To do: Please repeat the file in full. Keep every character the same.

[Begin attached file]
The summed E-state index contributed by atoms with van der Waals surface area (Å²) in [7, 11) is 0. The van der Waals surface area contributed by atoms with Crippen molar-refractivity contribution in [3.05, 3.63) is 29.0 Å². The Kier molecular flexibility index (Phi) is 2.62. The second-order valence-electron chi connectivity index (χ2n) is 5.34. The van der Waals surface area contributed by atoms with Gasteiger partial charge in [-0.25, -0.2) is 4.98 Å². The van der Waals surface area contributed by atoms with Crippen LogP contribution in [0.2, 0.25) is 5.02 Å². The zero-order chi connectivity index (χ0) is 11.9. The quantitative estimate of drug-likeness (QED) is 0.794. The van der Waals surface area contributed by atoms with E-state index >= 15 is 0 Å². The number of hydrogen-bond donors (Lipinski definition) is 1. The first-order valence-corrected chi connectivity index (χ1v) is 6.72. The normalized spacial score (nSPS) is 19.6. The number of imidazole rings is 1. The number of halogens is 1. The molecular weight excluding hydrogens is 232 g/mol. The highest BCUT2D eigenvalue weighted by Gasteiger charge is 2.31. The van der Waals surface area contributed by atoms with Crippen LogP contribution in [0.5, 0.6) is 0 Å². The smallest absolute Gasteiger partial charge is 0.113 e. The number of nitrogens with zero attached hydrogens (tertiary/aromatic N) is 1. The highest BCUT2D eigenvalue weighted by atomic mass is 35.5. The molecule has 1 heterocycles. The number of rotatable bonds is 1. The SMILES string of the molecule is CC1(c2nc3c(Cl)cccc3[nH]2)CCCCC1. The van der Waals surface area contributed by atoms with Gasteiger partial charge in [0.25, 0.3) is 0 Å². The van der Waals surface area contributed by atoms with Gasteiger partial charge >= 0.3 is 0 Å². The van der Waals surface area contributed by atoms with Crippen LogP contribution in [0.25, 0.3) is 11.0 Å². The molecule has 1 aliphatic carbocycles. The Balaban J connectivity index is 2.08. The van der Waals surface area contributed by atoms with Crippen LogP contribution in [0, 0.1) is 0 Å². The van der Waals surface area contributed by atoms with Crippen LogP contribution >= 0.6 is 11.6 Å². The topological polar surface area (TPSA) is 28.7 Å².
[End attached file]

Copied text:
The summed E-state index contributed by atoms with van der Waals surface area (Å²) in [7, 11) is 0. The van der Waals surface area contributed by atoms with Crippen molar-refractivity contribution in [3.05, 3.63) is 29.0 Å². The Kier molecular flexibility index (Phi) is 2.62. The second-order valence-electron chi connectivity index (χ2n) is 5.34. The van der Waals surface area contributed by atoms with Gasteiger partial charge in [-0.25, -0.2) is 4.98 Å². The van der Waals surface area contributed by atoms with Crippen LogP contribution in [0.2, 0.25) is 5.02 Å². The zero-order chi connectivity index (χ0) is 11.9. The quantitative estimate of drug-likeness (QED) is 0.794. The van der Waals surface area contributed by atoms with E-state index >= 15 is 0 Å². The number of hydrogen-bond donors (Lipinski definition) is 1. The first-order valence-corrected chi connectivity index (χ1v) is 6.72. The normalized spacial score (nSPS) is 19.6. The number of imidazole rings is 1. The number of halogens is 1. The molecular weight excluding hydrogens is 232 g/mol. The highest BCUT2D eigenvalue weighted by Gasteiger charge is 2.31. The van der Waals surface area contributed by atoms with Crippen LogP contribution in [0.5, 0.6) is 0 Å². The smallest absolute Gasteiger partial charge is 0.113 e. The number of nitrogens with zero attached hydrogens (tertiary/aromatic N) is 1. The highest BCUT2D eigenvalue weighted by atomic mass is 35.5. The molecule has 1 heterocycles. The number of rotatable bonds is 1. The SMILES string of the molecule is CC1(c2nc3c(Cl)cccc3[nH]2)CCCCC1. The van der Waals surface area contributed by atoms with Gasteiger partial charge in [0.25, 0.3) is 0 Å². The van der Waals surface area contributed by atoms with Gasteiger partial charge >= 0.3 is 0 Å². The van der Waals surface area contributed by atoms with Crippen LogP contribution in [0.25, 0.3) is 11.0 Å². The molecule has 1 aliphatic carbocycles. The Balaban J connectivity index is 2.08. The van der Waals surface area contributed by atoms with Crippen LogP contribution in [0, 0.1) is 0 Å². The van der Waals surface area contributed by atoms with Crippen LogP contribution >= 0.6 is 11.6 Å². The topological polar surface area (TPSA) is 28.7 Å².